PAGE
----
Wednesday, July 15, 2009

NOT Difficult Listening.

I’ve heard a rumor that there’s a music store in Cincinnati that has a room designated as the “Difficult Listening Room”. I have a good idea of the music that’s routinely played in this room. As you know, I occasionally post music that could be classified as “difficult listening”. Well, I’d like to post some music that’s the opposite of that. Okay, just don’t call it “easy listening”, just easy to relate to. If you don’t know the band Guster, you should. They’re huge on the college circuit. They started out sounding a lot like an updated version of the Beach Boys, but they’ve matured into an excellent group worthy of more serious consideration. Nice vocals and harmonies, good songwriting, great percussion including hand beaten drums, and they're a lot of fun to see live. Warning: be prepared to be surrounded by a bunch of college-aged kids dancing and singing along for the whole evening.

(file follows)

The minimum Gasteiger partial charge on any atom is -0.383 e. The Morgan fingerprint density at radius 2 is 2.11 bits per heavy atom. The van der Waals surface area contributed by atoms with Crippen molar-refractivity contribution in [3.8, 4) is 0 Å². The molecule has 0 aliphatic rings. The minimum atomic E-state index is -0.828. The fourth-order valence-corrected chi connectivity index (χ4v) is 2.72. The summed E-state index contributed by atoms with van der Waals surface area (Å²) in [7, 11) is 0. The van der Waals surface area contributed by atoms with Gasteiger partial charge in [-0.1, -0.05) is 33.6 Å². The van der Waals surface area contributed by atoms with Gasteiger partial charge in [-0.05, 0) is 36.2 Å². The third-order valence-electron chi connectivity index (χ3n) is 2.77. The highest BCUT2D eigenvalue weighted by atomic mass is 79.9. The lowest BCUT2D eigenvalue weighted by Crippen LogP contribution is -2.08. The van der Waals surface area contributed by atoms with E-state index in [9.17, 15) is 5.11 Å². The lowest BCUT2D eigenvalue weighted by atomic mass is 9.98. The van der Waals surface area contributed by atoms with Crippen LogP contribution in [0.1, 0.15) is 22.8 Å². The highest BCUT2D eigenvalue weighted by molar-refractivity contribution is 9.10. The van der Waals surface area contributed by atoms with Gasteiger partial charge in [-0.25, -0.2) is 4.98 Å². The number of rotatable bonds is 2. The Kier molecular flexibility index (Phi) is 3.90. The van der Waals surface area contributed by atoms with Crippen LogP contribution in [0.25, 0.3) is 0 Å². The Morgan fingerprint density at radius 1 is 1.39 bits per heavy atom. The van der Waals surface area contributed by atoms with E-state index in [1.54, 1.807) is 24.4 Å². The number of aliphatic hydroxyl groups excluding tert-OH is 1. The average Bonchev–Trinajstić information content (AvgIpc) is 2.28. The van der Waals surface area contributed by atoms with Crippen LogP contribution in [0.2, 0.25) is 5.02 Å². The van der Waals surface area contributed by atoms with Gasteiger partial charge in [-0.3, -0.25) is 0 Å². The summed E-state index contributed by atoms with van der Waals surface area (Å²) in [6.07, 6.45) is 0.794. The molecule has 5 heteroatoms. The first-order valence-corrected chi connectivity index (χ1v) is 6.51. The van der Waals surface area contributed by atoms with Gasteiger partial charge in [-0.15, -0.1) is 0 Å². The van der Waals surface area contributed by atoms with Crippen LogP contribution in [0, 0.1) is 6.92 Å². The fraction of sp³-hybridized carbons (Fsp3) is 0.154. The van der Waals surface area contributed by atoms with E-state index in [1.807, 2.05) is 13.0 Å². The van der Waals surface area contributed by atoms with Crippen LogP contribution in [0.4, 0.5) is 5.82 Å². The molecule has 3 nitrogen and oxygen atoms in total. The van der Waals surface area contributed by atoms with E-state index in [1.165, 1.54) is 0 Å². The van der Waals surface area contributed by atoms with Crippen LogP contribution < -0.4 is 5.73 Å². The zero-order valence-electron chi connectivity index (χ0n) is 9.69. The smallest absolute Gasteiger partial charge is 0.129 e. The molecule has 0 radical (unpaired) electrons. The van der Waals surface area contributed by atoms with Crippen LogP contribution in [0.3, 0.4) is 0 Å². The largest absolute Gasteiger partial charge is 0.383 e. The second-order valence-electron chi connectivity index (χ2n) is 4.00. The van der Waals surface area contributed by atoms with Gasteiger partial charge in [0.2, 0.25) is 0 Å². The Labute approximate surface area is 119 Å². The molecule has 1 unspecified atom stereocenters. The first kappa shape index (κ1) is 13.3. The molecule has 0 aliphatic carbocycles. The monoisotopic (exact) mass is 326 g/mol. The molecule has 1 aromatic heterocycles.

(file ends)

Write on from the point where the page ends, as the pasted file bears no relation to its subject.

Thursday, July 9, 2009

Forty Years Old and Still Relevant

I recently watched an old Werner Herzog film and was captivated once again by the music of Popol Vuh. The group was formed in 1969 by keyboardist Florian Fricke, along with Frank Fiedler and Holger Trulzsch, The pioneering group made what I termed at the time, ethereal music, which would later be called ambient and New Age. Popol Vuh teamed up with Herzog and made several soundtracks for him. Their music is dreamy and subtly layered and they were early users of synthesizers. Popol Vuh’s later music incorporates elements of world music and explores the ambient use of ethnic instruments. All their recordings are great, but any of their soundtrack cds are a good place to start—especially “Aguirre, Wrath of God”. I think they sound as fresh and cutting edge today as they did 40 years ago. And it's obvious they had a huge impact on many of today's groups.